The nine paintings and two drawings in this exhibition represent five years of work by Catherine Murphy, an artist known for her studies of the phenomenology of the ordinary. In her meticulously wrought images, the everyday seems fantastic. Brooch, for example, is an image of a gold pin adorning a woman's fancy, brilliant green cocktail dress. In Murphy's hands, the image takes on mythic significance, like an homage to a goddess. Another close-up image of a dress, Cinched Waist, is a detail of the midsection of a figure wearing a bright colored, striped dress with a wide black belt. The work recalls one of Domenico Gnoli's paintings of details of clothing, but here again, Murphy, without forcing the issue, strikes a feminist chord. One could read an allegorical statement into the belt as a symbol of bondage, or perhaps the artist refers to her own childhood, and her relationship to her mother.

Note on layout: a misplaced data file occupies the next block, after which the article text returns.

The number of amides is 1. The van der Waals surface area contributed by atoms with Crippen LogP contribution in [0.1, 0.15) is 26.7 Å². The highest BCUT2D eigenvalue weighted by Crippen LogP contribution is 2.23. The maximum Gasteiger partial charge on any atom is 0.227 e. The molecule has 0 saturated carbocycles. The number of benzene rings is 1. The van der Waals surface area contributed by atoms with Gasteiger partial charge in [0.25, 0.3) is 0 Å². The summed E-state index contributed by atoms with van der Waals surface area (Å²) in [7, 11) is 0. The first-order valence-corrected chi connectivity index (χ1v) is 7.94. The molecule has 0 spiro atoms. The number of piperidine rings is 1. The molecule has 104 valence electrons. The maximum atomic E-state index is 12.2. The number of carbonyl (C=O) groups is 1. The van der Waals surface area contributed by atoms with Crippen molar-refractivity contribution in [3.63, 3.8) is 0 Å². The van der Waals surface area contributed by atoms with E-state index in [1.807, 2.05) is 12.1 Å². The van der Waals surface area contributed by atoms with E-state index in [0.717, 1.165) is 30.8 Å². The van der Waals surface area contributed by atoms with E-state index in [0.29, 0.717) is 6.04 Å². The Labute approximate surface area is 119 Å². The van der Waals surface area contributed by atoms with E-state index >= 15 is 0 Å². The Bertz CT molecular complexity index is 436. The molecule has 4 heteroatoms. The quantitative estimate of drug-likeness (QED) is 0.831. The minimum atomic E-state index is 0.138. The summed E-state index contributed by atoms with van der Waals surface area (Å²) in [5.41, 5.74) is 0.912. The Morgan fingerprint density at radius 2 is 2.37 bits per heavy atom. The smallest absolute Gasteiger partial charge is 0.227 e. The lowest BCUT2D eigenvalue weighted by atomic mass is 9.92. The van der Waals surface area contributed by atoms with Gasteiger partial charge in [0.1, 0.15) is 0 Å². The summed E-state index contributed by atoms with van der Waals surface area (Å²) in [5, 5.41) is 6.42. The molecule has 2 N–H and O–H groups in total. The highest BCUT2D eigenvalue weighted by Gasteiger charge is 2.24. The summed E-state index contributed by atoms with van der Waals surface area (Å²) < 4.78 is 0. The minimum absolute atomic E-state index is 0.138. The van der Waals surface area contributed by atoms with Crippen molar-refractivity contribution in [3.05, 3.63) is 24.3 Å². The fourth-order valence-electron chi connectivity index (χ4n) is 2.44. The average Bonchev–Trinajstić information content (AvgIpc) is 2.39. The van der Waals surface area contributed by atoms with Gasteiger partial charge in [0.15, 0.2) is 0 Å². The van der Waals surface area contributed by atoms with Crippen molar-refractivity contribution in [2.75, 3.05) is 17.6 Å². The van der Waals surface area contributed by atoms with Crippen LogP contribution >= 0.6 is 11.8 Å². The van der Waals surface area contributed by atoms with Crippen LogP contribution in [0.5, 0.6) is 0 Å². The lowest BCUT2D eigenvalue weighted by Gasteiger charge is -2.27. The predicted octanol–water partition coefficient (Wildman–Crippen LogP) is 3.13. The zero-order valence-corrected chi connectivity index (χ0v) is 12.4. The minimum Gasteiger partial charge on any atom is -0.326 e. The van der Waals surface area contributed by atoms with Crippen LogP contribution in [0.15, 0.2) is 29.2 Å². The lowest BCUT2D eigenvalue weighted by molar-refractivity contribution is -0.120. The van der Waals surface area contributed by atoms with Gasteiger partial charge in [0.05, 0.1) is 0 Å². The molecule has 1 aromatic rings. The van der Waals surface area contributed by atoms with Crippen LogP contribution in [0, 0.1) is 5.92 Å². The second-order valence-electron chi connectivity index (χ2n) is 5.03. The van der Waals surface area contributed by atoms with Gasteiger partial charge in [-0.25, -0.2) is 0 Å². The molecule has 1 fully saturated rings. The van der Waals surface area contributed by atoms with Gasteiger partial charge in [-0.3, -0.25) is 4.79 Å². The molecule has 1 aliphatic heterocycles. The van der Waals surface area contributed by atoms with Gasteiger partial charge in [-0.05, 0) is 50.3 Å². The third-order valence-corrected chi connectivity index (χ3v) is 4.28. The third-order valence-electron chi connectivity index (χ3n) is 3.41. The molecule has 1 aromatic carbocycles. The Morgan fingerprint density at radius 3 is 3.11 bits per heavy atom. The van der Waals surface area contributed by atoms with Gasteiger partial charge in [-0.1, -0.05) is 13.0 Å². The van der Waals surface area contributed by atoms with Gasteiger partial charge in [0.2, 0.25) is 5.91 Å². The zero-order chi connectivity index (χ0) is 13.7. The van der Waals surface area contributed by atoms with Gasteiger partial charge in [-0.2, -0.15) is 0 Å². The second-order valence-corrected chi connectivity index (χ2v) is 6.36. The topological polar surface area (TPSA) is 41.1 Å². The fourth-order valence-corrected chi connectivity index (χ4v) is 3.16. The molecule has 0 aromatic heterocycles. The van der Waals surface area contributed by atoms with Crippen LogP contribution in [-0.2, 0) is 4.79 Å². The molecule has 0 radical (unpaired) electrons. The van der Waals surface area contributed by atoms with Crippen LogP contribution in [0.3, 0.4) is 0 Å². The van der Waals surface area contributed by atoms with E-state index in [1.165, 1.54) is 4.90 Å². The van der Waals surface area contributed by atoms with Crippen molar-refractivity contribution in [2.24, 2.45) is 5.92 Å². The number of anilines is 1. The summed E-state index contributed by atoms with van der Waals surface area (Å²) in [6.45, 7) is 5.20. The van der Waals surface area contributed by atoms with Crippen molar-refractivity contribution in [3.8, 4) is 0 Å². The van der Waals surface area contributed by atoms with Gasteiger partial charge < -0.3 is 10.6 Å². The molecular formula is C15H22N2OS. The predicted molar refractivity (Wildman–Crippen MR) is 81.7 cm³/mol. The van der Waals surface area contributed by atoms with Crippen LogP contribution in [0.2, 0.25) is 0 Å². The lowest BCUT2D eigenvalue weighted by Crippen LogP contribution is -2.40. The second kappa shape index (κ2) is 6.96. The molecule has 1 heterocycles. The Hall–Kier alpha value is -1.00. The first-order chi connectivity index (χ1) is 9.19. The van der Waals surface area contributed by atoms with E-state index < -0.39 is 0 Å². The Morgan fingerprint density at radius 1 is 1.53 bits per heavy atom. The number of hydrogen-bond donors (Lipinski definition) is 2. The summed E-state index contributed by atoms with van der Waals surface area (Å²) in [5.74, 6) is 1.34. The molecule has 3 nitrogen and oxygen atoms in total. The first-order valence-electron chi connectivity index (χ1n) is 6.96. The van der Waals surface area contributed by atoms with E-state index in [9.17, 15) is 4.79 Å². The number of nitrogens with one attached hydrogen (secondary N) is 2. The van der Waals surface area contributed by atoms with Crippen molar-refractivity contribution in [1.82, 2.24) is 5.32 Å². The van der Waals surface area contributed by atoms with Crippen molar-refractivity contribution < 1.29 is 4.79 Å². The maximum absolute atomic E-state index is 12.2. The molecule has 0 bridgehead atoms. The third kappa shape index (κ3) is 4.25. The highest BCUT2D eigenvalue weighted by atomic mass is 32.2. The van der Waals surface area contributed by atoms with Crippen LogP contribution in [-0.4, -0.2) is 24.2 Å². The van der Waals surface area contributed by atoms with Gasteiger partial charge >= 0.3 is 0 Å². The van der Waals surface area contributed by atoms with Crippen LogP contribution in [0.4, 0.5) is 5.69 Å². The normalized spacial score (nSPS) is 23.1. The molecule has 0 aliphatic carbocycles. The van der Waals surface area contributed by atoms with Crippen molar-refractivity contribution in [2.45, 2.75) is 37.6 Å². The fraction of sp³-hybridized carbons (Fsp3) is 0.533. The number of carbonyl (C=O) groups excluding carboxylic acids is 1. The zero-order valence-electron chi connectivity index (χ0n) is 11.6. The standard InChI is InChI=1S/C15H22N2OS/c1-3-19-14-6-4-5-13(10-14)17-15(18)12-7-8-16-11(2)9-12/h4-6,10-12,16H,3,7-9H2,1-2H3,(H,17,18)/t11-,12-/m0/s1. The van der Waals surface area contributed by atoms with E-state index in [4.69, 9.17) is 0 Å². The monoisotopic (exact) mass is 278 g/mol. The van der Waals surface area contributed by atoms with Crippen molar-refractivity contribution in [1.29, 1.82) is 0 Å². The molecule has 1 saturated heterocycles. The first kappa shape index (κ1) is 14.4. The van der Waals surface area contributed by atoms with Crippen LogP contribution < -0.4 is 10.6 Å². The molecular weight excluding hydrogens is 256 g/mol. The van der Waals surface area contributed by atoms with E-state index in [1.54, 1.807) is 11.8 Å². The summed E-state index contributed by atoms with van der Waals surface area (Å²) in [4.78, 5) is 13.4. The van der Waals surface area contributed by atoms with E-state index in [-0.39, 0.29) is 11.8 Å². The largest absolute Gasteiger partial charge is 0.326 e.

The most astonishing paintings are landscape-related images. Upright Pool shows the bottom of a child's empty plastic swimming pool partly covered with autumn leaves. Besides the melancholy feeling it evokes of the passage of time, this painting of summer's end is also about the end of childhood. The playful yin-yang image of jumping dolphins in the top center of the turquoise pool hints at life's balances that one must maintain in adulthood.
One could go on endlessly reading allegorical meaning into Murphy's paintings. But such an approach would not distract from the wonderful formal qualities of the work. In her spare compositions, the artist, without relying on photo-realist techniques, expertly captures an amazing array of textures. Wood, glass, porcelain and plastic, among many other materials, seem at once authentic and ethereal.